As trailed in the last episode of the regular series, Julian Fellowes’ annual seasonal episode begins with the Grantham clan joining Rose’s in-laws, the Sinderbys, for a shooting party. Alun Armstrong guests as a rude butler. Later, it’s all back to Downton for ale and a right old Christmas knees-up. Possibly.

Find out more here.

Sunday Feature: Matthew Street’s Palace of Great War Varieties
Radio 3
Sunday 28th December, 6.45pm

Presented in the style of a music hall evening, Matthew Street hosts a special show exploring the popular culture of the first world war era. The subjects covered include films that attracted the censors’ attention and how travelling trick-cyclists coped when colleagues left for the Western Front.

Find out more here.

Al Murray’s Great British Spy Movies
BBC Four
Monday 29th December, 9.00pm

The comedian, aka The Pub Landlord, celebrates espionage capers in film, from Hitchcock’s pre-second world war efforts, via Bond and the cold war, to the recent cinema version of John le Carré’s Tinker, Tailor, Soldier, Spy. Murray’s guests include Stella Rimington, former head of MI5.

Find out more here.

 

Radio Christmas pick…

UK Confidential
Radio 4
Tuesday 30th December, 11.00am

Martha Kearney previews the release of secret government files from the middle of the 1980s. This was a time when Thatcher was in her pomp, and also an era when the Westland affair, the Spycatcher trial and the spread of Aids were in the news. Contributors include Michael Heseltine and Roy Hattersley.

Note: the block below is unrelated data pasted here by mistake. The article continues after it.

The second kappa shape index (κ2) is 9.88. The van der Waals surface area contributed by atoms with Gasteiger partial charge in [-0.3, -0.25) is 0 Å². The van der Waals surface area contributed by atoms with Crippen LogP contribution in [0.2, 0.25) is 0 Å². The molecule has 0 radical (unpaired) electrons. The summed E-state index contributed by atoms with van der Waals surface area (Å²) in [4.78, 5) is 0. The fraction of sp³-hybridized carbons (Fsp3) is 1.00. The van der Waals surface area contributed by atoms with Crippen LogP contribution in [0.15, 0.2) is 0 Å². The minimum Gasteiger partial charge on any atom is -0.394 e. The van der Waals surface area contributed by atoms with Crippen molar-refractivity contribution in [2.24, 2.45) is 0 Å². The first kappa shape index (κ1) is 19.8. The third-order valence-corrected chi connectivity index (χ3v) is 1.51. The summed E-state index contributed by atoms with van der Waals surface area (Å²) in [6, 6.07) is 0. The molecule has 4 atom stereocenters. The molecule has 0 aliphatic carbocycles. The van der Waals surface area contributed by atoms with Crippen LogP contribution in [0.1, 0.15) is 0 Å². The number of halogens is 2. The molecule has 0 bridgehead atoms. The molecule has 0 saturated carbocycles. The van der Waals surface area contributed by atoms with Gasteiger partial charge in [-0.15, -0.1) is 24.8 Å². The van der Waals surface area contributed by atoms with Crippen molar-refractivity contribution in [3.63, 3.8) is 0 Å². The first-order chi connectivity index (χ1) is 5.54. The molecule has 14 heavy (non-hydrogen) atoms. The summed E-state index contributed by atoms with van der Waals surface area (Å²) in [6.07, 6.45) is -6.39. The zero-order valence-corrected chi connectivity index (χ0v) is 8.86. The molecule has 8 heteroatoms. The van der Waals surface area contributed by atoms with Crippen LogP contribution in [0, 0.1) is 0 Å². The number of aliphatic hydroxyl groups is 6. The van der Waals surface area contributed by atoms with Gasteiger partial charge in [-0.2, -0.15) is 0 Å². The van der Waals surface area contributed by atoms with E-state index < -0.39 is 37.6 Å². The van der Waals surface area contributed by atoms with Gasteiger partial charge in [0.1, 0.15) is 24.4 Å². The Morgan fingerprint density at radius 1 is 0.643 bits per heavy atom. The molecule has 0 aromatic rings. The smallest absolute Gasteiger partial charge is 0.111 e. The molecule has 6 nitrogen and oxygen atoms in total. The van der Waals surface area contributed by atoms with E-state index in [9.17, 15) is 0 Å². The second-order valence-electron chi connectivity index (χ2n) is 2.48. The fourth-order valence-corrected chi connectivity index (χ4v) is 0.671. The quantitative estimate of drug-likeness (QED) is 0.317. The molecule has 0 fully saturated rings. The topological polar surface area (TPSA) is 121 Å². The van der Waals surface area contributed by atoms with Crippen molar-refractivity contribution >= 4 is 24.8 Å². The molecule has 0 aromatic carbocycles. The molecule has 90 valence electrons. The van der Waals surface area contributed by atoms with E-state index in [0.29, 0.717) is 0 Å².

Find out more here.

 

TV Christmas pick…

Narnia’s Lost Poet: The Secret Lives And Loves Of CS Lewis
BBC Four
Tuesday 30th December, 9.00pm

AN Wilson profiles a man best remembered as the creator of the Narnia stories, CS Lewis. He argues that the success of these books has rather overshadowed Lewis’ wider career, which took in theology, medieval scholarship and broadcasting. Plus there’s plenty on Lewis’s colourful private life too.

Find out more here.

War And Peace
Radio 4
New Year’s Day, 9.00am

Taking up fully 10 hours across the course of the day, here’s an epic adaptation of Leo Tolstoy’s novel charting life in Russia during the Napoleonic Wars. A starry cast includes Alun Armstrong, Tamzin Merchant and John Hurt. Those without the requisite stamina may wish to consider the virtues of iPlayer.

Find out more here.

The Clash: New Year’s Day ’77
BBC Four
New Year’s Day, 10.45pm

Featuring previously unseen footage of the Clash recorded in London on New Year’s Day in 1977, filmmaker Julien Temple offers a skewed take on Britain just before punk gobbed its way into the mainstream consciousness. A film that’s also a celebration of the great British tradition of getting together to see in the New Year.

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Find out more here.